Considering his time in the House a "personal failure," he decided not to seek reelection in 1888. Some suspect that his narrow escape from a drowning accident on October 11, 1886 also played a role in increasing his ambition.
Increasing pressure on the Minnesotan agricultural economy gave rise to the Farmers' Alliance, which became a formidable political force within both parties, but especially the Republican party. In 1890, the alliance voted to run its own candidates, and there was talk of making Nelson one such candidate. In the Minnesota alliance convention in July 1890, Nelson did not acknowledge interest from the delegates, which ended up nominating Sidney M. Owen as their candidate. But after the Alliance made a strong showing in the 1890 legislative election, Nelson's star rose further in the state Republican party, as his standing in the Upper Country was a strong alternative to the Alliance.
Nelson saw this as an opportunity to build his candidacy for governor, though there are indications that his ultimate goal all along was the U.S. Senate. As was his practice, he arranged to have himself drafted as a candidate by others, rather than actively pursuing office. To a great extent, this was assured through the support of appointed officeholder who feared losing patronage to Alliance political victories. Appealing to the Republican need for unity at the convention, he maneuvred to gain the support of rivals such as Davis and Washburn, or at least avoid their opposition. He was unanimously nominated by 709 delegates as the Republican candidate for governor on July 28, 1892 in the St. Paul People's Church. His acceptance speech was a libertarian broadside against both Democrats and Populists and emboldened the delegates for the election campaign.
The ensuing campaign against the Democratic nominee Daniel Lawler and Populist Ignatius Donnelly centered on allegations of undue influence by railroad interests, tariffs, and ethnicity and patriotism. When Nelson took the campaign to northwestern Minnesota, he had a minor physical altercation with Tobias Sawby, a local populist. After a grueling campaign, he carried 51 of 80 counties with 42.6% (109,220) of the votes against Lawler's 37% and Donnelly's 15.6%. He gave a short victory speech in Alexandria, saying "I go in without having made any promises to any combine, corporation, or person, and shall endeavor to do right, because it is right, and I endeavor to give an administration for the people, for the people, and by the people."
As governor, Nelson had significant limitations on his ability to pursue his outlined policy. The balance of power in Minnesota was shared among five independently elected officials, the state legislature, and the governor. In his inaugural speech on January 4, 1893, he presented himself as a fiscal conservative with an affinity for education and he dwelled on statistics related to various state services and for solutions.
Nelson used his governorship as a bully pulpit for modest Republican reforms that were meant to provide more reasonable alternatives to the more radical Populist actions. He promoted the "Governor's Grain Bill" as a way to regulate trade in grain, specifically by giving the Railroad and Warehouse Commission the authority to license, inspect, and regulate country grain elevators. The Republican members of the legislature supported it as well, going so far as making it a party measure. Opposition to the bill from Democrats and Populists were based on suspicion against the railroad commission. The bill went through two rounds of voting with considerable horse trading but in the end won narrowly, giving Nelson credibility as a political force.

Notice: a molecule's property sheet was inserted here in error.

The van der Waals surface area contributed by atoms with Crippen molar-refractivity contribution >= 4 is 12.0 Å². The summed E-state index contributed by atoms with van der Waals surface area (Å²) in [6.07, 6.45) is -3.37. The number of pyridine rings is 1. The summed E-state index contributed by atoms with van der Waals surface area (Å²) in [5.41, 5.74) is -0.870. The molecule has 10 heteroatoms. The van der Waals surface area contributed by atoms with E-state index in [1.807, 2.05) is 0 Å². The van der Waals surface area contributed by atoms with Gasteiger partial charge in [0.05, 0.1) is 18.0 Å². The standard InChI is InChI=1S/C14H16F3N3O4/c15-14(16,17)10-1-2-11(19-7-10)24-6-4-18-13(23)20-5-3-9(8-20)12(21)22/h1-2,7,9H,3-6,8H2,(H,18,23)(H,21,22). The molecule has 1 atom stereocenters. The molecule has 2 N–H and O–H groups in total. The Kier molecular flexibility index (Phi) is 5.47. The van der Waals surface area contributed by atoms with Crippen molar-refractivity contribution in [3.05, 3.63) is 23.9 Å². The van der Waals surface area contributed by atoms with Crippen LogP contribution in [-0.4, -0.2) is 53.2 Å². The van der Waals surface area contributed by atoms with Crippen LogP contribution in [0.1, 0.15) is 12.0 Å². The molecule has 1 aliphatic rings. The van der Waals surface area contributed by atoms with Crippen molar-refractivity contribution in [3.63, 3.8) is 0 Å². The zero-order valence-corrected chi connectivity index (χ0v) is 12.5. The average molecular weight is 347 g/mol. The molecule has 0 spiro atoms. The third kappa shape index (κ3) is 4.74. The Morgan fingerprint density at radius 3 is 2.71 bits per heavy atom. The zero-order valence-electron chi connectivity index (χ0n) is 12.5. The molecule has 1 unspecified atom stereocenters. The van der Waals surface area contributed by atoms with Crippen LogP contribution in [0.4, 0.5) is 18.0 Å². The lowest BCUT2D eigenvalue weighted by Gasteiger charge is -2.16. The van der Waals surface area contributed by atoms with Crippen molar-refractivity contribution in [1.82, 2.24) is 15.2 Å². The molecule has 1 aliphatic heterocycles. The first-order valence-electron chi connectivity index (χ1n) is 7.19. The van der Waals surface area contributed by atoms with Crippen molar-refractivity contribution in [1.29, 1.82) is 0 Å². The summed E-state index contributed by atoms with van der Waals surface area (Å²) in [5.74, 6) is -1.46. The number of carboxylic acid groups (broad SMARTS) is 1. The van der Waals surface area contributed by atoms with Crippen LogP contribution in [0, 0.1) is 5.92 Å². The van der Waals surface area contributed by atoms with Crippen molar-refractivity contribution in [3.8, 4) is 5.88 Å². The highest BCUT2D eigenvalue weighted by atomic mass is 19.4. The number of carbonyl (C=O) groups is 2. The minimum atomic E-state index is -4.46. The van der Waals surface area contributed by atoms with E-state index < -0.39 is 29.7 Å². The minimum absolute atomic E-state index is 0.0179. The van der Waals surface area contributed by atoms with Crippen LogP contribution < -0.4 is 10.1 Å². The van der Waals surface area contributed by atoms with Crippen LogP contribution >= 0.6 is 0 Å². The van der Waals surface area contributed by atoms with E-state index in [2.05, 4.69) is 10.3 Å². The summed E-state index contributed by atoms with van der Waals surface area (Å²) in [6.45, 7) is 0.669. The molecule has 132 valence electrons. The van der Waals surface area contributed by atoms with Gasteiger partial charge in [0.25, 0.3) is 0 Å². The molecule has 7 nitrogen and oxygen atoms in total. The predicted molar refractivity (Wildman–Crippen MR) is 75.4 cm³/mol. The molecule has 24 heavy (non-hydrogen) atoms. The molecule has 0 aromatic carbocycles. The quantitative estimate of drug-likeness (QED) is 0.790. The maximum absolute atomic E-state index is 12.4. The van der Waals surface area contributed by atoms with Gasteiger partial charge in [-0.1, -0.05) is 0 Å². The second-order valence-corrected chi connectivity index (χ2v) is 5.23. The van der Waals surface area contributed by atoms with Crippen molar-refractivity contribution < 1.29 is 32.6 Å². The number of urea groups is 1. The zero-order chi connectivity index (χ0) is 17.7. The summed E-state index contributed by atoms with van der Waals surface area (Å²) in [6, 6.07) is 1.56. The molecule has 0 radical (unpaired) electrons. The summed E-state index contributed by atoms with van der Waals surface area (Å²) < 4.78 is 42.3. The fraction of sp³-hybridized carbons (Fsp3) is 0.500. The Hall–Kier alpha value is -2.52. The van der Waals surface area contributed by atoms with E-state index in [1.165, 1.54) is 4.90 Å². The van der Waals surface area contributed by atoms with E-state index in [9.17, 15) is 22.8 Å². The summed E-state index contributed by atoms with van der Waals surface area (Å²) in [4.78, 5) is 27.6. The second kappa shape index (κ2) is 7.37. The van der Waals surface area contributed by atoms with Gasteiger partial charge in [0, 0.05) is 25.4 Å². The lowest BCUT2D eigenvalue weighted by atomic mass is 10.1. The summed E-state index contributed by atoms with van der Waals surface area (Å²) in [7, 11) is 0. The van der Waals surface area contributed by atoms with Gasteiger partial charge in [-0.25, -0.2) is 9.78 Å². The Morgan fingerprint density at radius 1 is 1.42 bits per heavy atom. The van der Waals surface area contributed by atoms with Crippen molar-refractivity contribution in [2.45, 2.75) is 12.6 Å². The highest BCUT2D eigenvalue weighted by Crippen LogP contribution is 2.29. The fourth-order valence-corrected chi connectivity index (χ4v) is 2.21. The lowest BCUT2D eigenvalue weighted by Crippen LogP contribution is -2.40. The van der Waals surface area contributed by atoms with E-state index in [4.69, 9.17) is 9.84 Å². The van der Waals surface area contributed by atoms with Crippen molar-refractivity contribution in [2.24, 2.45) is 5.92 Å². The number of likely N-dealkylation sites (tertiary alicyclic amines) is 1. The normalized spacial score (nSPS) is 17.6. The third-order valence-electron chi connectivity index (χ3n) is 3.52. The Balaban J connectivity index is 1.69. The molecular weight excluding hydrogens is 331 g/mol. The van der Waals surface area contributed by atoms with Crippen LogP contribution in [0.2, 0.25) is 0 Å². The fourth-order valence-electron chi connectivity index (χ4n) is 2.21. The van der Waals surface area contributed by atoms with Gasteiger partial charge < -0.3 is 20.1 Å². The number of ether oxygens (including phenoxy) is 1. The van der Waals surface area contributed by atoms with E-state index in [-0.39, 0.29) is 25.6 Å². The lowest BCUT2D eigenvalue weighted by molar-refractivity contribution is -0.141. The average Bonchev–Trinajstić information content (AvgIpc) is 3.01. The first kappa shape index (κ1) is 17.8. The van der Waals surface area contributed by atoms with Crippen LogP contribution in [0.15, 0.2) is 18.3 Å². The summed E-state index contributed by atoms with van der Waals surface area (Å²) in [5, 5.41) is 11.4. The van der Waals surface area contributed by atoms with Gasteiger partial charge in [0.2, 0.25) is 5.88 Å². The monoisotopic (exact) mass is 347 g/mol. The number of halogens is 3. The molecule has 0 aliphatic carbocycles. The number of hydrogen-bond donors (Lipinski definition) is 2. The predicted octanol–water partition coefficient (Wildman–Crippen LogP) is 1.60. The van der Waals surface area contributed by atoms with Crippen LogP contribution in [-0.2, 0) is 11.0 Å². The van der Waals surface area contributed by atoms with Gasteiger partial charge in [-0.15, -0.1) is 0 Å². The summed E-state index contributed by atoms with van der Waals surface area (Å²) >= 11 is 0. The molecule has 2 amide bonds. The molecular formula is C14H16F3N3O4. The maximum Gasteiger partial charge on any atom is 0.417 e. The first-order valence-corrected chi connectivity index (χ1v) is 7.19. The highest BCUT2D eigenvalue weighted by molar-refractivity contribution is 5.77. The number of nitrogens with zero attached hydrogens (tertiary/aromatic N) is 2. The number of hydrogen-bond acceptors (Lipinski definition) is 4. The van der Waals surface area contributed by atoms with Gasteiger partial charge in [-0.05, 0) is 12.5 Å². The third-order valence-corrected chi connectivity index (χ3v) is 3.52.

Nelson also ended up cooperating with his former adversary, Ignatius Donnelly on the "timber ring" investigation that sought to put an end to land claim fraud in lumber areas. Nelson convened an interstate Anti-Trust Conference in Chicago on June 5, 1893, where he spoke against the lumber trust and in favor of strengthening the Sherman Anti-Trust Act of 1890.
The Panic of 1893 created a crisis for the railroad companies, and after a series of wage cuts in the Great Northern, the American Railway Union went on strike on April 13. Nelson sought to hedge his position by suggesting that the parties engage in arbitration while demanding law and order from the strikers. He then removed himself from the conflict, leaving enforcement to Federal marshals and left the arbitration to private business leaders. The strike was resolved largely in favor of the workers, and Nelson was left untarnished.
He was renominated handily for the 1894 campaign, running again against Populist Sidney Owen and Democrat George Becker. He ran this campaign on dry facts, projecting the image of a systematic and scientific reformer compared to such populist speakers as Mary Ellen Lease and Jerry Simpson. He demonstrated hands-on leadership in the particularly dry summer of 1894, when the Great Hinckley Fire spread across east-central Minnesota on September 1. Although the state did not have the financial means to provide direct support, Nelson used his office to encourage private relief efforts. He won the election with 60,000 votes more than Owen.
Nelson's campaign for election to the United States Senate was reported to have begun early in 1894. It was conducted quietly and behind the scenes, to avoid the appearance that his bid for governorship was less than genuine, and also to avoid an internal Republican feud with the incumbent US senator William D. Washburn.
Before the 17th Amendment went into effect in 1914, U.S. senators were elected by their state legislatures, so Nelson's campaign for Minnesota's second Senate seat was a "still hunt," consisting of building support among incoming legislators while letting Washburn think that he was running unopposed for the Republican nomination.
Sensing Nelson's rising star in the Republican establishment, Washburn tried on the one hand to obtain unequivocal assurance from Nelson that he was not in the race for the Senate; while solidifying his standing as the Minneapolis candidate. On September 21, 1894, the two candidates met at the Freeborn county fair in Albert Lea, where Nelson was asked directly whether he supported Washburn's candidacy or had his own designs for the Senate seat. Accounts vary about his exact wording, but the prevailing view was that, in an impressive demonstration of parisology encouraged the state legislature "...to elect your Republican legislative ticket, so as to send my friend Washburn back the United States senate, or if you do not like him, send some other good Republican."